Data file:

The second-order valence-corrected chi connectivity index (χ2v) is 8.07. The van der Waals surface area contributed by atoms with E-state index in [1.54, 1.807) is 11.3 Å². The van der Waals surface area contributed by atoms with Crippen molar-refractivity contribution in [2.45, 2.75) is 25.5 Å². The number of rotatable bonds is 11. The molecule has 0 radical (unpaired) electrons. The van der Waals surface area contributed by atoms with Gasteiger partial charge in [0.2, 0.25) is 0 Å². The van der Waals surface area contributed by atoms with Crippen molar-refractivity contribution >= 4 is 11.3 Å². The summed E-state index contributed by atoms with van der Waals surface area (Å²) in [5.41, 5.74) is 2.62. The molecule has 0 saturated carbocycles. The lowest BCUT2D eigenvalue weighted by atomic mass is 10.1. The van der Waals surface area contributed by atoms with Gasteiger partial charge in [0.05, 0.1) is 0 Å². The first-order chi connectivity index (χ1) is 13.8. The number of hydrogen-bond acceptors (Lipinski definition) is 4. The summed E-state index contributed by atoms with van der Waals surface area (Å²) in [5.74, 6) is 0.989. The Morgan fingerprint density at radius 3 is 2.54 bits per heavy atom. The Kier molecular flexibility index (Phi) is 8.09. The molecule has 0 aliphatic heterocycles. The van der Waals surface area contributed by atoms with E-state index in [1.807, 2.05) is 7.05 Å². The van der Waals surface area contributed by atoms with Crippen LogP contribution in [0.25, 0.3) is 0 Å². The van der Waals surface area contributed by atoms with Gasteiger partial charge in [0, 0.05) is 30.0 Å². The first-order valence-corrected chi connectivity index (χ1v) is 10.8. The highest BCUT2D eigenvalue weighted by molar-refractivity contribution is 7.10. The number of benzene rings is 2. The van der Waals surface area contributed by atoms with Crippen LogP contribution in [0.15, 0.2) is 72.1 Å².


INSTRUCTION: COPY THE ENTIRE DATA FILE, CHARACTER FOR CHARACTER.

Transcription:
The second-order valence-corrected chi connectivity index (χ2v) is 8.07. The van der Waals surface area contributed by atoms with E-state index in [1.54, 1.807) is 11.3 Å². The van der Waals surface area contributed by atoms with Crippen molar-refractivity contribution in [2.45, 2.75) is 25.5 Å². The number of rotatable bonds is 11. The molecule has 0 radical (unpaired) electrons. The van der Waals surface area contributed by atoms with Gasteiger partial charge in [0.2, 0.25) is 0 Å². The van der Waals surface area contributed by atoms with Crippen molar-refractivity contribution >= 4 is 11.3 Å². The summed E-state index contributed by atoms with van der Waals surface area (Å²) in [5.41, 5.74) is 2.62. The molecule has 0 saturated carbocycles. The lowest BCUT2D eigenvalue weighted by atomic mass is 10.1. The van der Waals surface area contributed by atoms with Gasteiger partial charge in [0.05, 0.1) is 0 Å². The first-order chi connectivity index (χ1) is 13.8. The number of hydrogen-bond acceptors (Lipinski definition) is 4. The summed E-state index contributed by atoms with van der Waals surface area (Å²) in [5.74, 6) is 0.989. The Morgan fingerprint density at radius 3 is 2.54 bits per heavy atom. The Kier molecular flexibility index (Phi) is 8.09. The molecule has 0 aliphatic heterocycles. The van der Waals surface area contributed by atoms with E-state index in [1.807, 2.05) is 7.05 Å². The van der Waals surface area contributed by atoms with Crippen LogP contribution in [0.25, 0.3) is 0 Å². The van der Waals surface area contributed by atoms with Gasteiger partial charge in [0, 0.05) is 30.0 Å². The first-order valence-corrected chi connectivity index (χ1v) is 10.8. The highest BCUT2D eigenvalue weighted by molar-refractivity contribution is 7.10. The number of benzene rings is 2. The van der Waals surface area contributed by atoms with Crippen LogP contribution in [0.15, 0.2) is 72.1 Å².